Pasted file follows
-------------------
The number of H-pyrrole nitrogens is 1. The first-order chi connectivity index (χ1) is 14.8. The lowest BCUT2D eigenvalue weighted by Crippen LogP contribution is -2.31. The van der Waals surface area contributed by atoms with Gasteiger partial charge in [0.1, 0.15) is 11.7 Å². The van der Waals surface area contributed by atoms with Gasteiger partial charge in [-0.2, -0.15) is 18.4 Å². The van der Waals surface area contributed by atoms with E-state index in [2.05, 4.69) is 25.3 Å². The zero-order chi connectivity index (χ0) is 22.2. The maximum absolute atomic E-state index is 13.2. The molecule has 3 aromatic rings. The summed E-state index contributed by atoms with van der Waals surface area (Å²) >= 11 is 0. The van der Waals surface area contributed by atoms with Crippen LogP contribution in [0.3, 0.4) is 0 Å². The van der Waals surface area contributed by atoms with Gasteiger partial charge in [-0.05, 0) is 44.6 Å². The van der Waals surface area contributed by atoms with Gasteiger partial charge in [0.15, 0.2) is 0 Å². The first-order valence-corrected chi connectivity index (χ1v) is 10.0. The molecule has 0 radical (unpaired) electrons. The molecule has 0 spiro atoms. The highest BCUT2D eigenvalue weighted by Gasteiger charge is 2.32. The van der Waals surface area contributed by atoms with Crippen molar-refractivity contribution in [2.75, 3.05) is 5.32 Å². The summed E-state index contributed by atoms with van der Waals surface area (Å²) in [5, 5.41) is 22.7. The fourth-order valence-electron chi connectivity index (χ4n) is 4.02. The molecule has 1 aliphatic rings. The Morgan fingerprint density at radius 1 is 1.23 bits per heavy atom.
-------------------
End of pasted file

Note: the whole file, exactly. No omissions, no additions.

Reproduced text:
The number of H-pyrrole nitrogens is 1. The first-order chi connectivity index (χ1) is 14.8. The lowest BCUT2D eigenvalue weighted by Crippen LogP contribution is -2.31. The van der Waals surface area contributed by atoms with Gasteiger partial charge in [0.1, 0.15) is 11.7 Å². The van der Waals surface area contributed by atoms with Gasteiger partial charge in [-0.2, -0.15) is 18.4 Å². The van der Waals surface area contributed by atoms with E-state index in [2.05, 4.69) is 25.3 Å². The zero-order chi connectivity index (χ0) is 22.2. The maximum absolute atomic E-state index is 13.2. The molecule has 3 aromatic rings. The summed E-state index contributed by atoms with van der Waals surface area (Å²) >= 11 is 0. The van der Waals surface area contributed by atoms with Crippen LogP contribution in [0.3, 0.4) is 0 Å². The van der Waals surface area contributed by atoms with Gasteiger partial charge in [-0.05, 0) is 44.6 Å². The van der Waals surface area contributed by atoms with Gasteiger partial charge in [0.15, 0.2) is 0 Å². The first-order valence-corrected chi connectivity index (χ1v) is 10.0. The molecule has 0 radical (unpaired) electrons. The molecule has 0 spiro atoms. The highest BCUT2D eigenvalue weighted by Gasteiger charge is 2.32. The van der Waals surface area contributed by atoms with Crippen molar-refractivity contribution in [2.75, 3.05) is 5.32 Å². The summed E-state index contributed by atoms with van der Waals surface area (Å²) in [5, 5.41) is 22.7. The fourth-order valence-electron chi connectivity index (χ4n) is 4.02. The molecule has 1 aliphatic rings. The Morgan fingerprint density at radius 1 is 1.23 bits per heavy atom.